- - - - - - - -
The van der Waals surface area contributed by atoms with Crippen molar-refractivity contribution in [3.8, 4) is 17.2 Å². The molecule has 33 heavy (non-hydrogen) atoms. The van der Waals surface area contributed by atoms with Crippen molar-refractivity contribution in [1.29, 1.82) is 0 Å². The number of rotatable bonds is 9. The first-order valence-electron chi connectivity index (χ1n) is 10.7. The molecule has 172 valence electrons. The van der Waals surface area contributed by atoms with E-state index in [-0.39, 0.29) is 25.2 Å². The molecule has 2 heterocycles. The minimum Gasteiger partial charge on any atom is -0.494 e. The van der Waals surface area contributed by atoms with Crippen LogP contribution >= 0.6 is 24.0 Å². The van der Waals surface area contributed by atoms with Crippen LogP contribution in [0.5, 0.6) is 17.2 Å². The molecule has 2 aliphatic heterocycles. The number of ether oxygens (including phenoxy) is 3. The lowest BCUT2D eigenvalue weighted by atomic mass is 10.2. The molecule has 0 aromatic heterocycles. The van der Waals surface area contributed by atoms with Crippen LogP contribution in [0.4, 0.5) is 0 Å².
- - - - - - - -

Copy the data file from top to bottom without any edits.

The van der Waals surface area contributed by atoms with Crippen molar-refractivity contribution in [3.8, 4) is 17.2 Å². The molecule has 33 heavy (non-hydrogen) atoms. The van der Waals surface area contributed by atoms with Crippen molar-refractivity contribution in [1.29, 1.82) is 0 Å². The number of rotatable bonds is 9. The first-order valence-electron chi connectivity index (χ1n) is 10.7. The molecule has 172 valence electrons. The van der Waals surface area contributed by atoms with E-state index in [-0.39, 0.29) is 25.2 Å². The molecule has 2 heterocycles. The minimum Gasteiger partial charge on any atom is -0.494 e. The van der Waals surface area contributed by atoms with Crippen LogP contribution >= 0.6 is 24.0 Å². The van der Waals surface area contributed by atoms with Crippen LogP contribution in [0.5, 0.6) is 17.2 Å². The molecule has 2 aliphatic heterocycles. The number of ether oxygens (including phenoxy) is 3. The lowest BCUT2D eigenvalue weighted by atomic mass is 10.2. The molecule has 0 aromatic heterocycles. The van der Waals surface area contributed by atoms with Crippen LogP contribution in [0.4, 0.5) is 0 Å².